Even so, Roof seems to have understood in his moments of indecision that these warmly devout people of the Bible study group were putting the lie to his racism. He may have sensed that the faith filling their lives might also fill his own.

After an hour, just as he was apparently losing his resolve and his hate was slipping away, Roof seized it anew. He allegedly produced the Glock .45 automatic that he is reported to have purchased with birthday money from his father.

That was when Tywanza Sanders is said to have told him, “You don’t have to do this.”

Roof is said to have replied as if he were also trying to convince himself. He was not some loser. He was a champion of the white race about to start a race war.

“I have to do it,” he reportedly cried out.

His next words were the language of white supremacists. “You rape our women, and you’re taking over our country. And you have to go.”

Hate is a painful state of being because the mind is not ordained to hate. Everybody is born to love—to love our Creator, to love ourselves and to love others.

IMG_2247It is not only our hatred of others that is dangerous but also, and above all, our hatred of ourselves: particularly that hatred of ourselves which is too deep and too powerful to be consciously faced. For it is this which makes us see our own evil in others and unable to see it in ourselves, wrote Catholic Monk Thomas Merton in New Seeds of Contemplation.

A zero self-love is a developed misery. It’s miserable because it’s painful and unnatural to hate one’s self—it goes against our very nature. Our core disposition is to love, not despise; to include, not shut out; to embrace, not isolate.

When we, as a society reverse the hate, overturn the prejudice and embrace all human beings with dignity and respect they’re entitled to, then maybe the violence will rescind. When we encourage and support one another, then the inner flames of self-esteem and self-respect are not extinguished.

FullSizeRender (6)Think about it.

drsandy@life101blog.com  ♦  ©All rights reserved 2014, Dr. Sandy Nelson, Life101Blog.com

The Problem With Religion

It was shocking. And for most Americans, it was unexpected. And then the problem with religion was on center stage.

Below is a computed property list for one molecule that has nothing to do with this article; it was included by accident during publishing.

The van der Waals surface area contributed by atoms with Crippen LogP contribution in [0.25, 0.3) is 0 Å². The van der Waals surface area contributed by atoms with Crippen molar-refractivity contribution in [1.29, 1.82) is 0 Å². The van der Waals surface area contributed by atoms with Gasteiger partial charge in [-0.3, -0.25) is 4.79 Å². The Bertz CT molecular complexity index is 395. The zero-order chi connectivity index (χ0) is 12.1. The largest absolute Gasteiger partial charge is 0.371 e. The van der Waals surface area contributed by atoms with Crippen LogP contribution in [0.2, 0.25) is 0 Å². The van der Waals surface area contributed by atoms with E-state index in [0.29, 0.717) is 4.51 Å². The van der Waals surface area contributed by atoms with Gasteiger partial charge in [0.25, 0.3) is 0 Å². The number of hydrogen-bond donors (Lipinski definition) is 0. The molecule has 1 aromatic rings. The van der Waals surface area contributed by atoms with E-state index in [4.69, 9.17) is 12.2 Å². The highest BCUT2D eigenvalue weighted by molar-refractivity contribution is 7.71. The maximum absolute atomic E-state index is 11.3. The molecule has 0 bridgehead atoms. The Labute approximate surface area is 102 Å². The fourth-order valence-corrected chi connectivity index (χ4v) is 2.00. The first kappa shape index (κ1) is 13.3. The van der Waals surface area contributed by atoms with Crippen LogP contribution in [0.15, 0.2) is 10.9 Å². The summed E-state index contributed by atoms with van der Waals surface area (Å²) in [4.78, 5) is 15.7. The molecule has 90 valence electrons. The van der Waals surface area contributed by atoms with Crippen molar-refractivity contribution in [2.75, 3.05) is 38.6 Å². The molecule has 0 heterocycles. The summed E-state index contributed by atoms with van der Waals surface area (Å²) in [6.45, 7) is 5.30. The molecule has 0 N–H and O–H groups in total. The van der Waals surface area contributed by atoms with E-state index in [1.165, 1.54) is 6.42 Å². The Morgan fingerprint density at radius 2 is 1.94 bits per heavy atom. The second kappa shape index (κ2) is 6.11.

On June 26, 2015, the SCOTUS, in a landmark decision ruled that same-sex marriages were legal. The hashtag #Love Wins flooded the internet, as did #Equality For All.

People were shown hugging one another with tears of joy. Now, for the first time ever, same-sex couples are protected under the Constitution from any bans that would deny them the same rights as heterosexual couples.

That’s how love won.

A paragraph of the majority opinion in the ruling authored by Justice Kennedy prompted comments from people on what they believed to be a beautiful, compassionate and romantic definition of marriage. An hour later, the paragraph had gone viral:

No union is more profound than marriage, for it embodies the highest ideals of love, fidelity, devotion, sacrifice, and family. As some of the petitioners in these cases demonstrate, marriage embodies a love that may endure even past death. It would misunderstand these men and women to say they disrespect the idea of marriage. Their plea is that they do respect it, respect it so deeply that they seek to find its fulfillment for themselves. They ask for equal dignity in the eyes of the law. The Constitution grants them that right. —Justice Anthony Kennedy

Then the love that was won hit the wall.

The problem with religion was ablaze. Conservative Christians, some GOP leaders, and Presidential candidates disagreed, intensely, with the ruling.

Probably the most wigged-out reaction came from Bryan Fischer of American Family Radio. In just one paragraph, Fischer compared the ruling to slavery, 9/11, the attack on Pearl Harbor, and Sodom and Gomorrah. A frenzied Fischer announced:

From a moral standpoint, 6/26 is the new 9/11, because it was on this day that five justices of the United States Supreme Court became moral jihadists, They became rainbow jihadists and they blasted the twin pillars of truth and righteousness into rubble. And they did this by imposing sodomy-based marriage on the United States through an act of judicial tyranny. Today, June 26, 2015, is a date which will live in infamy. On this day, the United States became Sodom and Gomorrah.

Yikes! That’s an offensive thing to say. That’s the problem with religion.

But Fisher was not the only conservative Christian who reacted with agony and sorrow at the prospect of gay marriage across the land. Indeed, there was a great deal of weeping and gnashing of teeth.

All of the nay-sayers seem to believe the institution of marriage is at stake. Their priority is to uphold this sacred union. This is God’s will. The Bible states marriage is between a man and a woman.

Now here is where this Bible-quoting loses credibility.